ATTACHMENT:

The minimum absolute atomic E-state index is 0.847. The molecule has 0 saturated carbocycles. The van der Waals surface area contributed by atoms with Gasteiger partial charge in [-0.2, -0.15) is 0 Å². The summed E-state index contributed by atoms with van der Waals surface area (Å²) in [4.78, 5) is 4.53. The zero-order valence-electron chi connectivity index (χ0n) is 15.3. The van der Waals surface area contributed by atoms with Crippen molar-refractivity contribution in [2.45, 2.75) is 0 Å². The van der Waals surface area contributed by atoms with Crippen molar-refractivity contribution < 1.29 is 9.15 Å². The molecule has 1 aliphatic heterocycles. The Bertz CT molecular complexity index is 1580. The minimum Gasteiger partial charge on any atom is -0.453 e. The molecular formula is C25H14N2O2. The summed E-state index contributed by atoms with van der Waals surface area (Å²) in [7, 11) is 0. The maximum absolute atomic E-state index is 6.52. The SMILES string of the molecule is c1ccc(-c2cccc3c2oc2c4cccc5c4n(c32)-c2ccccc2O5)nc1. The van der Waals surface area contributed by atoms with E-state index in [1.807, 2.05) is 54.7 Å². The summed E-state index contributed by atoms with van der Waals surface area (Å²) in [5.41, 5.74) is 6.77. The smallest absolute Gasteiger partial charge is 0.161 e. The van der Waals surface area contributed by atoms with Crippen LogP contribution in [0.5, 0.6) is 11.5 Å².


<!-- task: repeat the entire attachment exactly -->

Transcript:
The minimum absolute atomic E-state index is 0.847. The molecule has 0 saturated carbocycles. The van der Waals surface area contributed by atoms with Gasteiger partial charge in [-0.2, -0.15) is 0 Å². The summed E-state index contributed by atoms with van der Waals surface area (Å²) in [4.78, 5) is 4.53. The zero-order valence-electron chi connectivity index (χ0n) is 15.3. The van der Waals surface area contributed by atoms with Crippen molar-refractivity contribution in [2.45, 2.75) is 0 Å². The van der Waals surface area contributed by atoms with Crippen molar-refractivity contribution < 1.29 is 9.15 Å². The molecule has 1 aliphatic heterocycles. The Bertz CT molecular complexity index is 1580. The minimum Gasteiger partial charge on any atom is -0.453 e. The molecular formula is C25H14N2O2. The summed E-state index contributed by atoms with van der Waals surface area (Å²) in [7, 11) is 0. The maximum absolute atomic E-state index is 6.52. The SMILES string of the molecule is c1ccc(-c2cccc3c2oc2c4cccc5c4n(c32)-c2ccccc2O5)nc1. The van der Waals surface area contributed by atoms with E-state index in [1.807, 2.05) is 54.7 Å². The summed E-state index contributed by atoms with van der Waals surface area (Å²) in [5.41, 5.74) is 6.77. The smallest absolute Gasteiger partial charge is 0.161 e. The van der Waals surface area contributed by atoms with Crippen LogP contribution in [0.5, 0.6) is 11.5 Å².